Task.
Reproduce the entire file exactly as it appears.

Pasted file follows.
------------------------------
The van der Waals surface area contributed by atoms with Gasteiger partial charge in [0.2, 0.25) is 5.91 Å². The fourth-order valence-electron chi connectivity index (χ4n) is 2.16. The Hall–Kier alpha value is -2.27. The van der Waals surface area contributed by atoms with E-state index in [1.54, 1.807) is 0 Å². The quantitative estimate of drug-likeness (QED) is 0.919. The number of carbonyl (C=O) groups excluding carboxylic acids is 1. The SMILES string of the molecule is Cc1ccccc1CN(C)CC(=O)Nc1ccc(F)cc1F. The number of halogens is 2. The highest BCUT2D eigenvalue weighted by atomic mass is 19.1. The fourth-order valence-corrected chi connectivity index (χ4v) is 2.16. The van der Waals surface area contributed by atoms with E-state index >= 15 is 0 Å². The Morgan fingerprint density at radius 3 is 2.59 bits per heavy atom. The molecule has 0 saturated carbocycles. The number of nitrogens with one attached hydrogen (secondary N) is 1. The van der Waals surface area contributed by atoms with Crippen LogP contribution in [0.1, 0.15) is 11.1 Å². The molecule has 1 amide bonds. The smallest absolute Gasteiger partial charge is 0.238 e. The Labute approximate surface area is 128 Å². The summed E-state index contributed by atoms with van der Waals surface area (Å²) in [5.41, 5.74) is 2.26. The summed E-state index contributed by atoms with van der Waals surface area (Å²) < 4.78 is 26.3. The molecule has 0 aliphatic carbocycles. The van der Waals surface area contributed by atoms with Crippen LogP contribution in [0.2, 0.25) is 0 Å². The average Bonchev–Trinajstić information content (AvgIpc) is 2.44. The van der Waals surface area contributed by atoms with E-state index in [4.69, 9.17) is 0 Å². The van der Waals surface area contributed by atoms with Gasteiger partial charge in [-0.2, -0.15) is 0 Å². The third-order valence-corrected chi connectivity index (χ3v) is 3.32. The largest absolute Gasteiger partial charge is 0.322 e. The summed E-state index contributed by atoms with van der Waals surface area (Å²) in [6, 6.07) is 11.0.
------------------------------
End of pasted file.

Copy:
The van der Waals surface area contributed by atoms with Gasteiger partial charge in [0.2, 0.25) is 5.91 Å². The fourth-order valence-electron chi connectivity index (χ4n) is 2.16. The Hall–Kier alpha value is -2.27. The van der Waals surface area contributed by atoms with E-state index in [1.54, 1.807) is 0 Å². The quantitative estimate of drug-likeness (QED) is 0.919. The number of carbonyl (C=O) groups excluding carboxylic acids is 1. The SMILES string of the molecule is Cc1ccccc1CN(C)CC(=O)Nc1ccc(F)cc1F. The number of halogens is 2. The highest BCUT2D eigenvalue weighted by atomic mass is 19.1. The fourth-order valence-corrected chi connectivity index (χ4v) is 2.16. The van der Waals surface area contributed by atoms with E-state index >= 15 is 0 Å². The Morgan fingerprint density at radius 3 is 2.59 bits per heavy atom. The molecule has 0 saturated carbocycles. The number of nitrogens with one attached hydrogen (secondary N) is 1. The van der Waals surface area contributed by atoms with Crippen LogP contribution in [0.1, 0.15) is 11.1 Å². The molecule has 1 amide bonds. The smallest absolute Gasteiger partial charge is 0.238 e. The Labute approximate surface area is 128 Å². The summed E-state index contributed by atoms with van der Waals surface area (Å²) in [5.41, 5.74) is 2.26. The summed E-state index contributed by atoms with van der Waals surface area (Å²) < 4.78 is 26.3. The molecule has 0 aliphatic carbocycles. The van der Waals surface area contributed by atoms with Crippen LogP contribution in [0.2, 0.25) is 0 Å². The average Bonchev–Trinajstić information content (AvgIpc) is 2.44. The van der Waals surface area contributed by atoms with E-state index in [4.69, 9.17) is 0 Å². The van der Waals surface area contributed by atoms with Gasteiger partial charge in [-0.2, -0.15) is 0 Å². The third-order valence-corrected chi connectivity index (χ3v) is 3.32. The largest absolute Gasteiger partial charge is 0.322 e. The summed E-state index contributed by atoms with van der Waals surface area (Å²) in [6, 6.07) is 11.0.